Dutch pain management team awarded Best European Paper of 2019 at EAPC World Research Congress Online


We are delighted to invite Johan Haumann to tell us more about his winning paper that was awarded ‘Best European Paper published in 2019’  by ‘Journal of Palliative Medicine’ and the European Association for Palliative. And there is free access to the full-text article until 15 November 2020…

Dr Johan Haumann.

We are honoured that our manuscript, ‘The association between patient characteristics and opioid treatment response in neuropathic and nociceptive pain due to cancer’ has won the award for ‘Best European Paper Published in Journal of Palliative Medicine in 2019’. The award was presented at the 11th World Research Congress Online of the European Association for Palliative Care on 9 October 2020.

In our clinical work at the Department of Anaesthesiology and Pain Management at OLVG and MUMC+ in The Netherlands we notice that some patients with pain respond very well to opioids, whereas other patients need many alterations to their pain medication. It is clear that a patient that needs many opioid adjustments suffers from pain or side effects more than we would wish. Every clinician wants to be able to treat the pain as well as possible, and would like to be able to explain to the patient the chance for clinically relevant pain reduction.

In this manuscript, we describe how we explored predictors for clinically relevant pain reduction in a patient population (n=134) with neuropathic or nociceptive pain due to head-and-neck cancer. Multiple regression analyses of many patient and treatment characteristics showed a correlation between treatment response (defined as 50 per cent pain reduction or more after one week) and the age of the patient (younger patients responded better), the duration of pain (longer duration of pain in months responded better), the type of pain (neuropathic pain responded better than nociceptive pain) and the opioid prescribed (methadone responded better than fentanyl). Other characteristics were not correlated with opioid therapy success. With these four predictors we created a predictive model that predicts the chance of 50 per cent pain reduction with an area under the curve of 0.81.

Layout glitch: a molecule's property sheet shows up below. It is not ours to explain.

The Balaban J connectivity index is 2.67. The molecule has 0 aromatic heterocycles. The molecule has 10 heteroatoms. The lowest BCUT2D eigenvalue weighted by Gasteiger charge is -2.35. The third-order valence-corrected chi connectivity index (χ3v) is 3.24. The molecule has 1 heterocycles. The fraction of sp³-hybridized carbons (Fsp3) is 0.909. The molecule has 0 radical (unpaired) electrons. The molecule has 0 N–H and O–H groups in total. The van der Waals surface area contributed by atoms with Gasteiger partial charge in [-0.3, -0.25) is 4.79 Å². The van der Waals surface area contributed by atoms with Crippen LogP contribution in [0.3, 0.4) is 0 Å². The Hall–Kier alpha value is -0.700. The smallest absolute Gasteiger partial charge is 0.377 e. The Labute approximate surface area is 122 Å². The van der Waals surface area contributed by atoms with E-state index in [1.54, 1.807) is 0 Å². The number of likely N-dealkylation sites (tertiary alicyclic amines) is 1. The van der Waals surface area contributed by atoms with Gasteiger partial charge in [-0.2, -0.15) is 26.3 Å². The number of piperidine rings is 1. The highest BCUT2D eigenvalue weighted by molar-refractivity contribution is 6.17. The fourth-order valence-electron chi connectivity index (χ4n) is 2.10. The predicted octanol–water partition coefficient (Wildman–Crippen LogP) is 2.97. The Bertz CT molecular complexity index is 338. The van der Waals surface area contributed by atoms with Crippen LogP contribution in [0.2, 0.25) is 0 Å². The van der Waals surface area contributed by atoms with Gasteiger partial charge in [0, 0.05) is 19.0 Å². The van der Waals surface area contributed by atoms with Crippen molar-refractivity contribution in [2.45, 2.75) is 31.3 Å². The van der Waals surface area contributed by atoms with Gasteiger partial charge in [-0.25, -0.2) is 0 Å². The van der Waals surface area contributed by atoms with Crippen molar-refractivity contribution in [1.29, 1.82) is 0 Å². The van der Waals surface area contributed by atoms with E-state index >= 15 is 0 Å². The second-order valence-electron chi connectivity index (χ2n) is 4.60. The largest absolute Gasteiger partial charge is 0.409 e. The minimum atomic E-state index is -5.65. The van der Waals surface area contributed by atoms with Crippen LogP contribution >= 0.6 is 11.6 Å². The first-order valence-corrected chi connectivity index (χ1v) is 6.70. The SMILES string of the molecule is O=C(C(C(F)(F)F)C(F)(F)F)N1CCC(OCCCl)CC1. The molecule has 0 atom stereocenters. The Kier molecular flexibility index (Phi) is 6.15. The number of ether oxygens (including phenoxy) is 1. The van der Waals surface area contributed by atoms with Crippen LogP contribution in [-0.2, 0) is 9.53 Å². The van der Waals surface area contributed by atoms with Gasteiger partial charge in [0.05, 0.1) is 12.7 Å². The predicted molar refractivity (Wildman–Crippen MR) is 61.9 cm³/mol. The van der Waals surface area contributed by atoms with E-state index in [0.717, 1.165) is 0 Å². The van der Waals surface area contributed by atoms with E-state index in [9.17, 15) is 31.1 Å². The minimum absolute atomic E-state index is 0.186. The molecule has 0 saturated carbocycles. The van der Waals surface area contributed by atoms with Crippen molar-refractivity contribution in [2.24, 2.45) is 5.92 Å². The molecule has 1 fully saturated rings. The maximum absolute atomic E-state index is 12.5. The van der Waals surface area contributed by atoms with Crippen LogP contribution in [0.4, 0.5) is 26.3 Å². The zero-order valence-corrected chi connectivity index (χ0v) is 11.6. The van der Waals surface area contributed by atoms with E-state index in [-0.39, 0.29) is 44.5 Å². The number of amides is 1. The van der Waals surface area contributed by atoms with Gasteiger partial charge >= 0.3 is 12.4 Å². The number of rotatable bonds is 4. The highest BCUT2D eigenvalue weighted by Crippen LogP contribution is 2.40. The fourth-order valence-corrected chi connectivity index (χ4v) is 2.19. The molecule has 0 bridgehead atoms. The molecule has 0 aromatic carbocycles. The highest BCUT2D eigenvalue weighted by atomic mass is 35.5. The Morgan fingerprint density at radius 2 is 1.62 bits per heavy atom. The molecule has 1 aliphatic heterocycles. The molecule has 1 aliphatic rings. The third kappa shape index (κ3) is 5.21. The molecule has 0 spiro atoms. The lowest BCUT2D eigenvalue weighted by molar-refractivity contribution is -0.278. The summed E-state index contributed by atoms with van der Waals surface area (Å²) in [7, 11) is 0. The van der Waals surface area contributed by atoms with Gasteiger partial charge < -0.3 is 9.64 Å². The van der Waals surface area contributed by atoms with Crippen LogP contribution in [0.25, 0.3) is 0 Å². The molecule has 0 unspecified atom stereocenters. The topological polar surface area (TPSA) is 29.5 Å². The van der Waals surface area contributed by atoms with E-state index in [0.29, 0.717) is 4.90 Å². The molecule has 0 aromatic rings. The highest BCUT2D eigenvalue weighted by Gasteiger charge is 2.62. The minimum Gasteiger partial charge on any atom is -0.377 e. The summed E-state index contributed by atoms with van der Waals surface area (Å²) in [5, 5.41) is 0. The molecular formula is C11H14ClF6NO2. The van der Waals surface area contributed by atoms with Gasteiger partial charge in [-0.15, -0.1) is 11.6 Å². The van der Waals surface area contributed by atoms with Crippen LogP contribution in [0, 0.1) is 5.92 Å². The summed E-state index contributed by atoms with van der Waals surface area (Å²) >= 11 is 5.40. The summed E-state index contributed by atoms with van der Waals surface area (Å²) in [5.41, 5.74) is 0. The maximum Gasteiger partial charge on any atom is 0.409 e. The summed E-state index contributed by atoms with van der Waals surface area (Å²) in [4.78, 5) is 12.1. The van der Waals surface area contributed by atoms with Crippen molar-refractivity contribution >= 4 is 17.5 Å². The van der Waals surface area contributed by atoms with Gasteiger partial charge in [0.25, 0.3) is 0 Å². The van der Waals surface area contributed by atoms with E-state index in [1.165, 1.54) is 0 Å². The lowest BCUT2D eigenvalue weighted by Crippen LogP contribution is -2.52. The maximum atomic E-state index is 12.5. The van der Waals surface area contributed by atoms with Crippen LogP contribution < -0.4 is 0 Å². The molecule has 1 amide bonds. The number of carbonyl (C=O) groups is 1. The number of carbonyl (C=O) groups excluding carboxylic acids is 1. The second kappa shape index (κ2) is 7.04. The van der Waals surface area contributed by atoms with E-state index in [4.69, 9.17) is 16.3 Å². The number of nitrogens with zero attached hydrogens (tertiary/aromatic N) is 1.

Congratulating Dr Haumann on his winning paper on behalf of the panel and the congress delegates, Professor Marie Fallon, co-chair of the award session, said, “We know the pain of getting a piece of research to this point … very well done on something that is so clinically useful.”

This award shows that there is a need for a good predictive model for cancer patients with pain. As mentioned in the manuscript, this is just a first step in the development of a robust model. The data we used for the development of this model is from two patient populations; one with a neuropathic pain component as measured with the DN4 questionnaire (n=52); one with nociceptive pain due to radiation induced mucositis (n=82). It is very possible that the type and source of the pain in these patients have an important impact on opioid therapy success. Although the internal validation shows that this model works well in our patient population with head-and-neck cancer, we would like to validate this model in other patient populations. We hope that external validation improves this model and leads to a model that we can use for patients with several types of pain and several opioids.

Clinicians and researchers – can you help us with more data? 

In order to validate this model we need data from different patients treated with opioids for pain. Before the congress some researchers had already agreed to share their data with us, but the more data, the better the model. We had hoped to get in contact with more researchers at the congress, but due to COVID-19 the in-person congress in Palermo was cancelled. The online congress was excellent, but the online format made it less easy for us to get in contact with these researchers. Therefore, we would like to ask researchers or clinicians with good data to get in contact with us to start collaboration to further validate this model. If you have questions, feel free to email me as well.

Download a free copy of the full-text article from ‘Journal of Palliative Medicine’ until 15 November…

This post relates to the longer article, ‘The Association between Patient Characteristics and Opioid Treatment Response in Neuropathic and Nociceptive Pain due to Cancer’ by Haumann J, van Kuijk SMJ, Joosten EA, van den Beuken-van Everdingen MHJ. J Palliat Med. 2019 Feb; 22 (2):157-163. doi: 10.1089/jpm.2018.0281. Epub 2018 Oct 25.

EAPC members are eligible for a substantial discount on a personal online subscription to Journal of Palliative Medicine. More information here.


Editorial note: This post is among the Top Ten most-viewed posts on the EAPC blog in the second six months of 2020.


This entry was posted in 11th EAPC World Research Congress Online, 2020 most viewed posts, EAPC World Research Congresses, EAPC-LINKED JOURNALS, Journal of Palliative Medicine. Bookmark the permalink.

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